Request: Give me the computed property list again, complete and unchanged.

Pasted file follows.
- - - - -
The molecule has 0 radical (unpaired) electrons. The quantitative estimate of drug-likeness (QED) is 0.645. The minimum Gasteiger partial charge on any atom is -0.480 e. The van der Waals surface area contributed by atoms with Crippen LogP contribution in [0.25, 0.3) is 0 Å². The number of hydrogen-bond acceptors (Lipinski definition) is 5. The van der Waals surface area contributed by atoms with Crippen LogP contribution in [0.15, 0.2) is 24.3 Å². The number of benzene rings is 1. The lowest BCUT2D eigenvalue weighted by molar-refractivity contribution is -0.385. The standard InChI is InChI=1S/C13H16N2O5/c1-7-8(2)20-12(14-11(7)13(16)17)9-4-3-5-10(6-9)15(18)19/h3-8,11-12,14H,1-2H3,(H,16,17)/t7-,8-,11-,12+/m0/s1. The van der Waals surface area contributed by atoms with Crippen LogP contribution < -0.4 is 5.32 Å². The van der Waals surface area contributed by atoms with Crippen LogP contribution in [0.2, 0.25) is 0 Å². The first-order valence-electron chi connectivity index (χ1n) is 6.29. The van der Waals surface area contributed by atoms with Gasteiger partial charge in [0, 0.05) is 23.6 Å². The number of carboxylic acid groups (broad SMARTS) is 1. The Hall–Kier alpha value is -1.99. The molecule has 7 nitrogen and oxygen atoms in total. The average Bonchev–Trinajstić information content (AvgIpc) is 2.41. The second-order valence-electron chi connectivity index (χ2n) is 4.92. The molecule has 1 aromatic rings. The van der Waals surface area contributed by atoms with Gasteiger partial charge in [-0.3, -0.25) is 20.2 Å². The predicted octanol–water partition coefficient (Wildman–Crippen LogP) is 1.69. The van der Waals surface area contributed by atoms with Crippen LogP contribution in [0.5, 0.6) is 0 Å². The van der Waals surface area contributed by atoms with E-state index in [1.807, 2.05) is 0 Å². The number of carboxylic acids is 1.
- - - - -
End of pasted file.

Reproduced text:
The molecule has 0 radical (unpaired) electrons. The quantitative estimate of drug-likeness (QED) is 0.645. The minimum Gasteiger partial charge on any atom is -0.480 e. The van der Waals surface area contributed by atoms with Crippen LogP contribution in [0.25, 0.3) is 0 Å². The number of hydrogen-bond acceptors (Lipinski definition) is 5. The van der Waals surface area contributed by atoms with Crippen LogP contribution in [0.15, 0.2) is 24.3 Å². The number of benzene rings is 1. The lowest BCUT2D eigenvalue weighted by molar-refractivity contribution is -0.385. The standard InChI is InChI=1S/C13H16N2O5/c1-7-8(2)20-12(14-11(7)13(16)17)9-4-3-5-10(6-9)15(18)19/h3-8,11-12,14H,1-2H3,(H,16,17)/t7-,8-,11-,12+/m0/s1. The van der Waals surface area contributed by atoms with Crippen LogP contribution < -0.4 is 5.32 Å². The van der Waals surface area contributed by atoms with Crippen LogP contribution in [0.2, 0.25) is 0 Å². The first-order valence-electron chi connectivity index (χ1n) is 6.29. The van der Waals surface area contributed by atoms with Gasteiger partial charge in [0, 0.05) is 23.6 Å². The number of carboxylic acid groups (broad SMARTS) is 1. The Hall–Kier alpha value is -1.99. The molecule has 7 nitrogen and oxygen atoms in total. The average Bonchev–Trinajstić information content (AvgIpc) is 2.41. The second-order valence-electron chi connectivity index (χ2n) is 4.92. The molecule has 1 aromatic rings. The van der Waals surface area contributed by atoms with Gasteiger partial charge in [-0.3, -0.25) is 20.2 Å². The predicted octanol–water partition coefficient (Wildman–Crippen LogP) is 1.69. The van der Waals surface area contributed by atoms with Crippen LogP contribution in [0.5, 0.6) is 0 Å². The van der Waals surface area contributed by atoms with E-state index in [1.807, 2.05) is 0 Å². The number of carboxylic acids is 1.